• [21] Franco, B.C., E.D. Palma, V. Combes, E.M. Acha and M. Saraceno (2018): Modeling the offshore export of Subantarctic Shelf Waters from the Patagonian shelf. Journal of Geophysical Research: Oceans, 123. Link
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    Abstract: It has been suggested that the Subtropical Shelf Front (STSF) could be a preferential site for the detrainment of Subantarctic Shelf Waters (SASW) and related planktonic shelf species onto the open SW Atlantic Ocean. The offshore detrainment of SASW and planktonic shelf species might be an exportation mechanism, affecting the population abundances of fishing resources in Argentina, Uruguay and Southern Brazil. In this study, we characterize for the first time the 3-D structure of the STSF and the main routes of offshore export of SASW from the Patagonian shelf during austral summer (summer and early fall) and winter (winter and early spring) by using numerical hydrodynamical model results and Lagrangian tracking simulations of neutrally buoyant floats. The transport of SASW towards the open ocean is 1 Sv (1 Sv = 106 m3.s-1) during summer and 0.8 Sv during winter. SASW are exported offshore mainly near the Brazil–Malvinas Confluence (BMC) region during both seasons. The STSF appears to act as an important retention mechanism for the plankton over the inner and middle shelf mainly during late summer and early fall. Our findings could explain the life cycle of distinct fish species which are distributed in the region, as well as the population abundance variability of such species.

  • [20] Chenillat, F., P.J.S. Franks, X. Capet, P. Rivière, N. Grima, B. Blanke and V. Combes (2018): Eddy properties in the Southern California Current System. Ocean Dynamics, Link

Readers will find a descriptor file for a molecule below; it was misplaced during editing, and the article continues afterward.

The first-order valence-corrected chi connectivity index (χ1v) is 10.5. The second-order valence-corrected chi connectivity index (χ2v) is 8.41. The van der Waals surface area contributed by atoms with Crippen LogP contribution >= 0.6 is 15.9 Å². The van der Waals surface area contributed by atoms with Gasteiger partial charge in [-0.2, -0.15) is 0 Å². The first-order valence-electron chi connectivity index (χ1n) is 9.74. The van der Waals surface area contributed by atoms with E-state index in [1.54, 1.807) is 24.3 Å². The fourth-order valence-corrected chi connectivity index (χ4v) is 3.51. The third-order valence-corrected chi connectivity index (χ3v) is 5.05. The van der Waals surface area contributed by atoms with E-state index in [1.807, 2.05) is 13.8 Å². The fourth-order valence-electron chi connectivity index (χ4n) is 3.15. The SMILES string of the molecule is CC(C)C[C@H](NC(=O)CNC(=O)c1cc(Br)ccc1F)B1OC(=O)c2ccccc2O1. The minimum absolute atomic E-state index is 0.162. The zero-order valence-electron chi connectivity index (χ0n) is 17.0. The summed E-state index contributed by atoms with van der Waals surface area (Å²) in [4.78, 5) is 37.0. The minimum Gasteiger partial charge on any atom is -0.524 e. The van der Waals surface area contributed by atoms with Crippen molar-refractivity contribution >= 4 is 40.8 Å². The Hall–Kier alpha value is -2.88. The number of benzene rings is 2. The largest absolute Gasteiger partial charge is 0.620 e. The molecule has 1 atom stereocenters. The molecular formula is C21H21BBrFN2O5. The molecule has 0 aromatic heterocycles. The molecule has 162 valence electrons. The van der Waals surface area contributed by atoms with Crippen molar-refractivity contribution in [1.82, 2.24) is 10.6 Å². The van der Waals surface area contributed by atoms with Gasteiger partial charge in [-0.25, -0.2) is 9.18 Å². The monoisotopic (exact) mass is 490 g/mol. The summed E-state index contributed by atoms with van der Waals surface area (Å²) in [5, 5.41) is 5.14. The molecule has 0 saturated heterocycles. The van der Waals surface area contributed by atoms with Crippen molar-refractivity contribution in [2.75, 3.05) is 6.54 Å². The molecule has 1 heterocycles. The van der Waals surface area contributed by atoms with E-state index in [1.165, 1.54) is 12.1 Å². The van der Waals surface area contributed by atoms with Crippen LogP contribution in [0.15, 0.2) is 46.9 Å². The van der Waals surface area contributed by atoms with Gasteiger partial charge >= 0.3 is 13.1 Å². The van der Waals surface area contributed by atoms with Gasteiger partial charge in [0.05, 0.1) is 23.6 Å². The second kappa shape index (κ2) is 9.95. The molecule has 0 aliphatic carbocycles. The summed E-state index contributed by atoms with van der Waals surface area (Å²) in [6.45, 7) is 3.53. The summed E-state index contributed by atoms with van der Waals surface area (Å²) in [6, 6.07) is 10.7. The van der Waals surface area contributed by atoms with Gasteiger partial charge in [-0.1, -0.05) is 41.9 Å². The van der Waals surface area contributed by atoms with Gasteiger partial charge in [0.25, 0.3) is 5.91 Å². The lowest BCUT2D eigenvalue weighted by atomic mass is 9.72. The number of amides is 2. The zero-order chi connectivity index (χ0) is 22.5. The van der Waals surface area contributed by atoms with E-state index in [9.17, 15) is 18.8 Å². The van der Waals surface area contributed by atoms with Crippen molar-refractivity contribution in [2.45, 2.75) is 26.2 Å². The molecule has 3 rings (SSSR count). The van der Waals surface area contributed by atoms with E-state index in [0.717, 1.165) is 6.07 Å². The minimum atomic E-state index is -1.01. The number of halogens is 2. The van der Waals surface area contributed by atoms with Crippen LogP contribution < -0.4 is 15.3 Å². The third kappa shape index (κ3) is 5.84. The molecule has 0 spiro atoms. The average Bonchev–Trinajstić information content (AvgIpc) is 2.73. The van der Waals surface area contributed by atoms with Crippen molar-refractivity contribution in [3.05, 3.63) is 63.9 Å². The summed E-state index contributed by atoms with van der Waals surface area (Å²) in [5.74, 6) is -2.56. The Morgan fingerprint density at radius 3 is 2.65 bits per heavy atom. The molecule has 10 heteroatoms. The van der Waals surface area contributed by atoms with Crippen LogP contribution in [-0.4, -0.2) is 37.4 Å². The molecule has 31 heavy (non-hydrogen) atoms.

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    Abstract:The California Current System (CCS) is an eastern boundary upwelling system characterized by strong eddies that are often generated at the coast. These eddies contribute to intense, long-distance cross-shelf transport of upwelled water with enhanced biological activity. However, the mechanisms of formation of such coastal eddies, and more importantly their capacity to trap and transport tracers, are poorly understood. Their unpredictability and strong dynamics leave us with an incomplete picture of the physical and biological processes at work, their effects on coastal export, lateral water exchange among eddies and their surrounding waters, and how long and how far these eddies remain coherent structures. Focusing our analysis on the southern part of the CCS, we find a predominance of cyclonic eddies, with a 25-km radius and a SSH amplitude of 6 cm. They are formed near shore and travel slightly northwest offshore for ~190 days at ~2 km day−1. We then study one particular, representative cyclonic eddy using a combined Lagrangian and Eulerian numerical approach to characterize its kinematics. Formed near shore, this eddy trapped a core made up of ~67% California Current waters and ~33% California Undercurrent waters. This core was surrounded by other waters while the eddy detached from the coast, leaving the oldest waters at the eddy’s core and the younger waters toward the edge. The eddy traveled several months as a coherent structure, with only limited lateral exchange within the eddy.

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    cv_vincent_combes_english.pdf 143 KB